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Older Adult Drivers Receive Safety Tips At UWF CarFit Event

Josh Morton

Last week almost 40 older adult drivers showed up to take part in the first ever CarFit event to be held at the University of West Florida. CarFit is an educational program that looks at issues older drivers may be having, and seeks to find and present solutions to these issues, bringing about a better sense of safety and comfort to the drivers and the vehicles they are being fitted for.

Fran Carlin-Rogers, a national CarFit instructor, drove up from Orlando to do the training for all of the participating CarFit volunteers as well as run the event itself. 

“What we’re actually looking at is comfort and safety in your vehicle,” says Carlin-Rogers. “So we have a team of trained volunteers who look at things like the way the mirrors are positioned in your vehicle. Can you really see traffic around you?”

She adds that they avoid making any changes to the drivers’ vehicles. They will make suggestions that may enhance the comfort and safety of the driving experience, but no changes will be made to the vehicle without the driver’s permission. The goal, she explains, is “to get the drivers thinking about what we can do to be as safe on the road as possible.”

The entire process, which takes about 20 minutes, has drivers pull up to a check-in tent and then drive forward to one of four available check-up stations to get fitted.

The fitting process consists of a 12-point check-up looking at things like the positioning of your steering wheel, mirrors, headrest, seat belt, and driver’s seat.  Once the check-up is completed, the driver gives a celebratory honk of their car horn, letting everyone know they have been successfully CarFitted and the volunteers all respond with a cheerful round of applause. 

Once the driver has completed their CarFitting, they then proceed to the check-out tent where a team of occupational therapists provide a final inspection.

Darren Jauncey, an occupational therapist from West Florida Rehabilitation Institute in Pensacola, says as far as their check-out station goes, they try not to make it like a visit to the doctor, but rather just assess the situation and offer recommendations to the driver.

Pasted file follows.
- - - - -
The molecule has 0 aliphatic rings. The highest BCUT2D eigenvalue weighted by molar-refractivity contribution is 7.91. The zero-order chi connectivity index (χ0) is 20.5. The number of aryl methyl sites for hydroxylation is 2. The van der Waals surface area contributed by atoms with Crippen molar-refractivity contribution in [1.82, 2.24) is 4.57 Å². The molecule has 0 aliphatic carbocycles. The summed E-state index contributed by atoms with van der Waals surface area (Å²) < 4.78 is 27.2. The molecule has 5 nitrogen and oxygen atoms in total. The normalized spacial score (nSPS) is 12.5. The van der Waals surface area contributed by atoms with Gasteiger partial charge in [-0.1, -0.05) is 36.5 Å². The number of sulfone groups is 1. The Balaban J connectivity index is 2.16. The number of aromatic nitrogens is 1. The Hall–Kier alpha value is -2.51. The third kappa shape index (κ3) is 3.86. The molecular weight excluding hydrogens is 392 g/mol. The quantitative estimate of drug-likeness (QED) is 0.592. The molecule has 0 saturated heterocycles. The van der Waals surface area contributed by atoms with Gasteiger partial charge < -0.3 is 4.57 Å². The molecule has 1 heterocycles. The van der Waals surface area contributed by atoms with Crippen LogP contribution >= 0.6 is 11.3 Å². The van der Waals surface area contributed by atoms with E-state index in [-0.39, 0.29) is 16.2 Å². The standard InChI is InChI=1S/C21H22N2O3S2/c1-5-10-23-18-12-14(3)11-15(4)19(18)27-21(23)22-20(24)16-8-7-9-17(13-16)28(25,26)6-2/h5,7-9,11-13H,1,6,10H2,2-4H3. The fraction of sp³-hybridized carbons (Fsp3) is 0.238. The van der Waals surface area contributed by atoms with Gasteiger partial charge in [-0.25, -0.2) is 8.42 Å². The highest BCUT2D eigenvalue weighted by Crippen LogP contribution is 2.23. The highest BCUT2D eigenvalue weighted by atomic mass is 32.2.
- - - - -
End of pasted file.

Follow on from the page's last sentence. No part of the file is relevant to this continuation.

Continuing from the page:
“We try to minimize the amount of actual adjustment we do to someone’s vehicle,” Jauncey says. “Because you can compromise someone’s safety by changing too much stuff and then they drive away and now they don’t feel like their car is their car.”

If there is anything they notice the driver is struggling with, they will offer their insight as to how the problem can most effectively be handled. Sometimes, this involves the use of equipment that some of the drivers may not be aware is available to them, such as mobility cushions, leg lifters, panoramic mirrors, and what was referred to as a handy bar.

“It’s a simple device that can help somebody get in and out of the vehicle,” Jauncey explains. “Just a handle that can go into the door latch and provide a place for somebody to help push themselves up out of the vehicle, or again sit down comfortably.”

Again, the volunteers try to avoid making any major adjustments, and instead provide the driver with a tutorial on how they can make their vehicle safer and explain what the optimal positions are and why they are that way.

“The goal is of course safety and comfort, and we try to provide our expertise in that way as the final check out.”

Part of what made this CarFit event so special, was that it featured the 50,000th driver to be CarFit on a national scale. In celebration of that, one lucky driver was surprised with a Visa gift card every hour, making that person the symbol of the 50,000th driver to be CarFit. In addition, each driver to be CarFit received a gift bag full of things relevant to enhancing driver safety.

The first driver of the day to be rewarded was Pat Skaggs. 

“It was great,” Skaggs says. “I mean, being the 50,000th person was great. But the actual CarFit experience was great. Because I did pick up some tips and that’s what I came for.”

Skaggs says there were a few things she picked up on that have changed over the years.

“Where you put your hands on the steering wheel, and where the placement of the steering wheel is according to the airbags. And then the side view mirrors. I didn’t have that quite right. So I’ve got some homework to do.”

Marvin and Sandy Wagner heard about the CarFit event from a senior event they attended at their church and decided to come have each of their vehicles fitted.

Sandy says she learned a few things that she didn’t know before and found the experience to be quite beneficial.

“Well, I didn’t realize the seatbelt thing went up and down. I didn’t know you could adjust them. It’s been the way it was since we bought the car in ’05.”

Her husband, Marvin admits he learned a thing or two as well.

“Your distance from your chest to the steering wheel, where your mirror should be, and where your feet positions are at the pedals. You can help people out like that. It’s a good thing!”

In line with what each of the participants said about their CarFit experience, the UWF Center on Aging’s director, Rodney Guttmann, says the feedback he’s received has been all positive.

“This is my first CarFit event but we plan on doing more because the reception has been so fantastic,” Guttmann says. “People are asking ‘when are you gonna do it again?’ So we’re already looking forward to planning the next event.”

Guttmann says moving forward, they will likely be hosting two CarFit events per year and thanks to the training event, there are now 20 new ambassadors capable of hosting their own CarFit events, meaning they no longer have to rely on national agencies to come organize the event.

To find more information on CarFit, or other upcoming events hosted by the UWF Center on Aging, contact their office at 850-474-3298.